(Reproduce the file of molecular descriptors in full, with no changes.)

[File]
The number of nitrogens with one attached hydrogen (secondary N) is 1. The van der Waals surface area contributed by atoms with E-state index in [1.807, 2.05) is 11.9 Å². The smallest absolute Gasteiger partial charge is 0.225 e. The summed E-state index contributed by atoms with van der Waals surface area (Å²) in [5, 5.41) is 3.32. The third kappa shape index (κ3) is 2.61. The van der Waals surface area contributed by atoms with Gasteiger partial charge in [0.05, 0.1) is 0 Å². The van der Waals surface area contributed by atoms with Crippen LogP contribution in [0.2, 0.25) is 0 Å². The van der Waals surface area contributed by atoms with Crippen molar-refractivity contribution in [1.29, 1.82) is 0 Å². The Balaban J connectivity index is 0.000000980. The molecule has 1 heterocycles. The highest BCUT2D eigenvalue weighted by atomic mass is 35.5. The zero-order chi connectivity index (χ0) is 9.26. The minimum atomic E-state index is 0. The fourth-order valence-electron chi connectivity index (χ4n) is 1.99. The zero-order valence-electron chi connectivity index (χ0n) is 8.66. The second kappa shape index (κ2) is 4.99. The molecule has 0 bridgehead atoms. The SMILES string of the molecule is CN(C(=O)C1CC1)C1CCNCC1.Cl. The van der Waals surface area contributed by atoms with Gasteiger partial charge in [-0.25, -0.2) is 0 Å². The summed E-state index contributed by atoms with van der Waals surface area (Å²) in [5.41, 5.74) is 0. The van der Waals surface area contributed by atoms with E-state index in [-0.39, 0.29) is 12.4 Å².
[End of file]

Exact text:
The number of nitrogens with one attached hydrogen (secondary N) is 1. The van der Waals surface area contributed by atoms with E-state index in [1.807, 2.05) is 11.9 Å². The smallest absolute Gasteiger partial charge is 0.225 e. The summed E-state index contributed by atoms with van der Waals surface area (Å²) in [5, 5.41) is 3.32. The third kappa shape index (κ3) is 2.61. The van der Waals surface area contributed by atoms with Gasteiger partial charge in [0.05, 0.1) is 0 Å². The van der Waals surface area contributed by atoms with Crippen LogP contribution in [0.2, 0.25) is 0 Å². The van der Waals surface area contributed by atoms with Crippen molar-refractivity contribution in [1.29, 1.82) is 0 Å². The Balaban J connectivity index is 0.000000980. The molecule has 1 heterocycles. The highest BCUT2D eigenvalue weighted by atomic mass is 35.5. The zero-order chi connectivity index (χ0) is 9.26. The minimum atomic E-state index is 0. The fourth-order valence-electron chi connectivity index (χ4n) is 1.99. The zero-order valence-electron chi connectivity index (χ0n) is 8.66. The second kappa shape index (κ2) is 4.99. The molecule has 0 bridgehead atoms. The SMILES string of the molecule is CN(C(=O)C1CC1)C1CCNCC1.Cl. The van der Waals surface area contributed by atoms with Gasteiger partial charge in [-0.25, -0.2) is 0 Å². The summed E-state index contributed by atoms with van der Waals surface area (Å²) in [5.41, 5.74) is 0. The van der Waals surface area contributed by atoms with E-state index in [-0.39, 0.29) is 12.4 Å².